Digest>Archives> March 2004

Light Reflections

How Do They Keep the Lighthouses On?

By Sharma Krauskopf


A question I get asked many times when I am back in the USA talking to lighthouse groups is, “How does Scotland finance the continued operation of the their lighthouses?” The answer is quite simple. As I have mentioned before the lighthouses in Scotland and the Isle of Man are operated by The Northern Lighthouse Board (NLB), which is not a government agency. Charging light dues on ships entering Scottish ports supports their activities. Following is a detailed explanation from Douglas Gorman Director of Finance for the NLB that appeared in Northern Lighthouse Board Journal, Christmas 2003.

The United Kingdom and Republic of Ireland operate a cost recovery approach to the funding of marine aids to navigation around our coasts. This cost recovery is made through the levying of light dues on ships entering British and Irish ports. There is a scale of charges for different types of vessel. The scheme has been extensively modified over the years in response to changes in trading patterns and to meet funding requirements. Current payments are either periodic or per voyage. For example, a fishing vessel pays £190 per year plus £20 for each metre in length over 10 metres. A large oil tanker, on the other hand, pays per voyage based on its net tonnage—40p per ton. Some of the changes made include:

* The introduction of a “tonnage cap” at 40,000 tons from 1st April 2002. This means that vessels over this tonnage will pay a maximum of £16,000(40p x 40,000 tons) and benefits larger vessels.

* In any year, a vessel is not required to pay light dues for more than seven voyages and this benefits vessels on regular trading patterns e.g. ferries.

The General Lighthouse Fund needs to raise over £70M each year to support the operations of the three General Lighthouse Authorities (Trinity House in England, Commissioners of Irish Lights, and Northern Lighthouse Board). The bulk of this income comes from light dues although the Fund also receives a contribution from the Republic of Ireland Government together with income from buoy contracts, etc.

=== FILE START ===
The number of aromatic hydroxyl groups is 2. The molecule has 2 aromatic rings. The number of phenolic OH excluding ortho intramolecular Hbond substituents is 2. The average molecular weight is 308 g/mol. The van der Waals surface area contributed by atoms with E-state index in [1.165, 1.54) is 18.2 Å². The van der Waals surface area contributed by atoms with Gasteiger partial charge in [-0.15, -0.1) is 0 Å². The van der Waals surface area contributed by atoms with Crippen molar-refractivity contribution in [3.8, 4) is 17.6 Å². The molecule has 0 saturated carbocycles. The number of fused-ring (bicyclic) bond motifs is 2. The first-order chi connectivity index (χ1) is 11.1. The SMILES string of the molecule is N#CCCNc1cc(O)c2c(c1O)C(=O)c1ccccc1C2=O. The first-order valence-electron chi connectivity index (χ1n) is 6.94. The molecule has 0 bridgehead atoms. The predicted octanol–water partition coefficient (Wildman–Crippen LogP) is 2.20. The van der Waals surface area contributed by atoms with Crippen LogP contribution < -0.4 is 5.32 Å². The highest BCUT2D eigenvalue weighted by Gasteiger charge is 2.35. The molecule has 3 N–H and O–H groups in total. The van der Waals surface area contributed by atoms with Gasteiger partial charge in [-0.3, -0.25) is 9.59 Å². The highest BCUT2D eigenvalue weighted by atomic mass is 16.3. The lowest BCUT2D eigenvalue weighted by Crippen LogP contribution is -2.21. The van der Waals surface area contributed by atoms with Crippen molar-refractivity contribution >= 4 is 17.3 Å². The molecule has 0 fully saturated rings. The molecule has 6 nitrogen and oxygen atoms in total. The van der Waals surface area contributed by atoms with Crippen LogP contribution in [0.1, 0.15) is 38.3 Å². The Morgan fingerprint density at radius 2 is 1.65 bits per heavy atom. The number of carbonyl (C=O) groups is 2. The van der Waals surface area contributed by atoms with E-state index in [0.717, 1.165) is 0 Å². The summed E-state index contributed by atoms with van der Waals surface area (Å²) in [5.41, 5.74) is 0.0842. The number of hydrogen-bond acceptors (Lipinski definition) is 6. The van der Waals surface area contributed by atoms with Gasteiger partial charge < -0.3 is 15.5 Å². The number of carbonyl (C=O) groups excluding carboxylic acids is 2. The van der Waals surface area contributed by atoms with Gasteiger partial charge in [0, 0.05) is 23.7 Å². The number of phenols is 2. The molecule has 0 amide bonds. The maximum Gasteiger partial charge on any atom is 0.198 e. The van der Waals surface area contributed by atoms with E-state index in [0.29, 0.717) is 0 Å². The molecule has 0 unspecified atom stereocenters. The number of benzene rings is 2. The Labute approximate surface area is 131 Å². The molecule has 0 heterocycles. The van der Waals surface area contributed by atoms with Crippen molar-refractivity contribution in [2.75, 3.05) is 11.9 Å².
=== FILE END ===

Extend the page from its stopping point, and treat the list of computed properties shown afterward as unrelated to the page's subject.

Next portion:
We monitor light dues income very closely as 2/3 of light dues collected in Scotland and the Isle of Man comes from oil tanker traffic and over 1/3 comes from tankers over 40,000 tons. This is a very different distribution from the rest of the British Isles.

We see many huge fishing vessels passing by the lighthouse, especially during the herring season. But the largest numbers of ships seen from Eshaness are the gigantic oil tankers on their way to Sullom Voe one of the largest oil terminals in Europe. From the lighthouse they look like tiny dots on the horizon even though I know they are monster ships and definitely paying maximum light dues.

We often laugh and say Eshaness Lighthouse will be one of the last lighthouses left operating in Scotland because in a monetary sense we serve the clientele who spend the most for lighthouse services.

When we bought Eshaness and I wrote my best selling book The Last Lighthouse there were many reasons for the title, including it was the last lighthouse we would look at in our frustrating search as well as the last manned lighthouse built by a member of the Stevenson family of lighthouse engineers. What I did not know at the time was it also might be one of the last operating lighthouses in Scotland because of the revenue NLB receives from all the oil tankers who sail to the Shetland Islands.

This story appeared in the March 2004 edition of Lighthouse Digest Magazine. The print edition contains more stories than our internet edition, and each story generally contains more photographs - often many more - in the print edition. For subscription information about the print edition, click here.

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